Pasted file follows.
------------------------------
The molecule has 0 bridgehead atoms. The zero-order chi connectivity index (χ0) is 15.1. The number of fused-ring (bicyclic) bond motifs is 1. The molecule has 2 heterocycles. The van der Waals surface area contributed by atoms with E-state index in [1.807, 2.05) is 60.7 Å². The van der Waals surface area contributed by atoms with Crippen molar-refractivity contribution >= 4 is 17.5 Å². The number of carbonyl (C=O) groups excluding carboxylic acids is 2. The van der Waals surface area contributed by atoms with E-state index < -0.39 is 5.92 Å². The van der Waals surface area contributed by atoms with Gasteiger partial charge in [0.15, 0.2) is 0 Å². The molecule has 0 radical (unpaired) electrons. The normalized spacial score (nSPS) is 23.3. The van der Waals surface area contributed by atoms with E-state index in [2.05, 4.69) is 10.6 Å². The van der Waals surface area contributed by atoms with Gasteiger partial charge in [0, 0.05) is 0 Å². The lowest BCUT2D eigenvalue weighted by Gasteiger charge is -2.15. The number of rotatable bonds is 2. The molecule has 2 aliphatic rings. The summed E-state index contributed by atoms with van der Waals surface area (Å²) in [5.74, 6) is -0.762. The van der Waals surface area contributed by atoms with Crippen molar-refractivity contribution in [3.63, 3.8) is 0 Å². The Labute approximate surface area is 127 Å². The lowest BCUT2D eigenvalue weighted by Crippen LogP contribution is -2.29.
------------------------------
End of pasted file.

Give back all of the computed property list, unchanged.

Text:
The molecule has 0 bridgehead atoms. The zero-order chi connectivity index (χ0) is 15.1. The number of fused-ring (bicyclic) bond motifs is 1. The molecule has 2 heterocycles. The van der Waals surface area contributed by atoms with E-state index in [1.807, 2.05) is 60.7 Å². The van der Waals surface area contributed by atoms with Crippen molar-refractivity contribution >= 4 is 17.5 Å². The number of carbonyl (C=O) groups excluding carboxylic acids is 2. The van der Waals surface area contributed by atoms with E-state index < -0.39 is 5.92 Å². The van der Waals surface area contributed by atoms with Gasteiger partial charge in [0.15, 0.2) is 0 Å². The molecule has 0 radical (unpaired) electrons. The normalized spacial score (nSPS) is 23.3. The van der Waals surface area contributed by atoms with E-state index in [2.05, 4.69) is 10.6 Å². The van der Waals surface area contributed by atoms with Gasteiger partial charge in [0, 0.05) is 0 Å². The lowest BCUT2D eigenvalue weighted by Gasteiger charge is -2.15. The number of rotatable bonds is 2. The molecule has 2 aliphatic rings. The summed E-state index contributed by atoms with van der Waals surface area (Å²) in [5.74, 6) is -0.762. The van der Waals surface area contributed by atoms with Crippen molar-refractivity contribution in [3.63, 3.8) is 0 Å². The Labute approximate surface area is 127 Å². The lowest BCUT2D eigenvalue weighted by Crippen LogP contribution is -2.29.